I keep telling my students that learning never ends. I always learn from them as they have so much to teach, but to also have the opportunity to learn with them, is pretty special.

What Can One Little Person Do?

A couple of days before our spring break, our whole school went to Seward Park (a large Seattle park) as we had done for the past three years to steward a portion that we had committed to. Many teachers and I agree that it is one of our favorite days (even though this year it was very cold, muddy, and wet), as it brings the school together as a community to take responsibility in our civic duties. In the past, we had been charged of a few duties including the removal of invasive species, but this year there were no more to remove. I would definitely call that measurable progress. Our sole job was to plant and mulch trees for the future of the park. The kids enjoyed nature walks, outdoor games, and of course tree planting. Although, my favorite part of that day comes at the end, when the entire school forms a bucket brigade to deliver mulch from the main park road to the region of the park where trucks simply can’t get to. If you want a scene of a whole school working together with a common goal – the image of kindergarteners to fifth graders continuously handing each other buckets of mulch with teachers, administrators, and parents interspersed throughout that chain, is a very good example of one.

What I love about service learning is the ability for kids to see that one little person can indeed make an impact in the world (we had a coin drive for solar cookers in Chad earlier in the year – an idea from our fifth graders), or even in their own city. We also go to a local organization to help package food for those in need, not to mention the various ways kids help around their classroom and campus.

The planting of trees struck a chord with me as our Kinder and 2nd grade classes attended the Seattle Children’s Theatre’s production of The Man Who Planted Trees today. It’s a great story (albeit fabricated) about how one person can make a positive impact in the world. The Seattle Times was enchanted in their review. So was a parent in her parent review from Seattle’s Child magazine.

When we got back to class today, some children asked if were a true story, I read them the afterword to the book, which admits that its protagonist was in fact a work of fiction. I’m sure Oprah would have fun with this story. I also mentioned, however, that there are still plenty of examples of people who make a difference with the small but powerfully positive things they do. Jane Goodall, is one living example. Harriet Tubman another example from history. Then I then tried to link the play they attended to their own experience of planting trees a few weeks ago in the park as well as the recent planting they did in their school garden plot. I could physically see the bodies of many of the kids change taking pride in what they had done a few weeks ago.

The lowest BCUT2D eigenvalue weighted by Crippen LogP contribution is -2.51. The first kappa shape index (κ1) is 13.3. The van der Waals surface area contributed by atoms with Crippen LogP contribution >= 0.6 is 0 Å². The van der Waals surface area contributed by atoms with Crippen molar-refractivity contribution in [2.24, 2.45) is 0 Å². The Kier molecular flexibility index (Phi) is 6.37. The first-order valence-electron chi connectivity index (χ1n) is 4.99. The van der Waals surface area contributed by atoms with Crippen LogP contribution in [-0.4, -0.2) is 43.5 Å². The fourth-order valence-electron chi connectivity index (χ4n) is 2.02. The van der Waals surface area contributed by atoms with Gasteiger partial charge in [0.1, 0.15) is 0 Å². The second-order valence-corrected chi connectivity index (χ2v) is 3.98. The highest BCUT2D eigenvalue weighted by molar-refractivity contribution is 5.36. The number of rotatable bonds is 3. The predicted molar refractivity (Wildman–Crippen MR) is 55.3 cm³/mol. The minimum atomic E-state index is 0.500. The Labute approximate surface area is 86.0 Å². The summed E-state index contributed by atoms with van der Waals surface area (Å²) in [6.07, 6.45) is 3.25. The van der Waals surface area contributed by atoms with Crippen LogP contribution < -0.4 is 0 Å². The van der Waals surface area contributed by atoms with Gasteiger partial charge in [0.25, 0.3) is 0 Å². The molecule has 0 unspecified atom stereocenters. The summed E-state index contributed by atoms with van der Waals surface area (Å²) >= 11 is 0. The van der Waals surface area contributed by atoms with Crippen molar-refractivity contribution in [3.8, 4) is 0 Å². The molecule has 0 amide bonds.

Sometimes these coincidences just happen. This field trip was booked almost a year ago, with no idea what date we would get, whether the show would be any good, or how well it would tie in with our school’s theme of sustainability. While the story is magnificent, the book is a little dry for second graders. The Puppet State Theatre Company from Edinburgh that brought this production to Seattle, had the children hanging on every word. Aside being a wonderful piece of theater, being able to connect this story with the work the kids did a just before break was a really nice serendipitous teaching moment..

There’s a nice  service learning article  that appeared in the connected principals blog a couple of weeks ago that echo some of what I’ve said here.

Kids can have such a positive impact with the little things they do, I feel very lucky to be part of a school that gives them many opportunities to do so.

Looking at Biomimicry and Nature to Become More Sustainable

Anyone looking at today’s headlines may think the world is going to hell in a hand basket. Yet, one of the main reasons I teach is the optimism kids have about their future, the potential kids see in creating a more just world, and the endless possibilities of things they believe they can accomplish.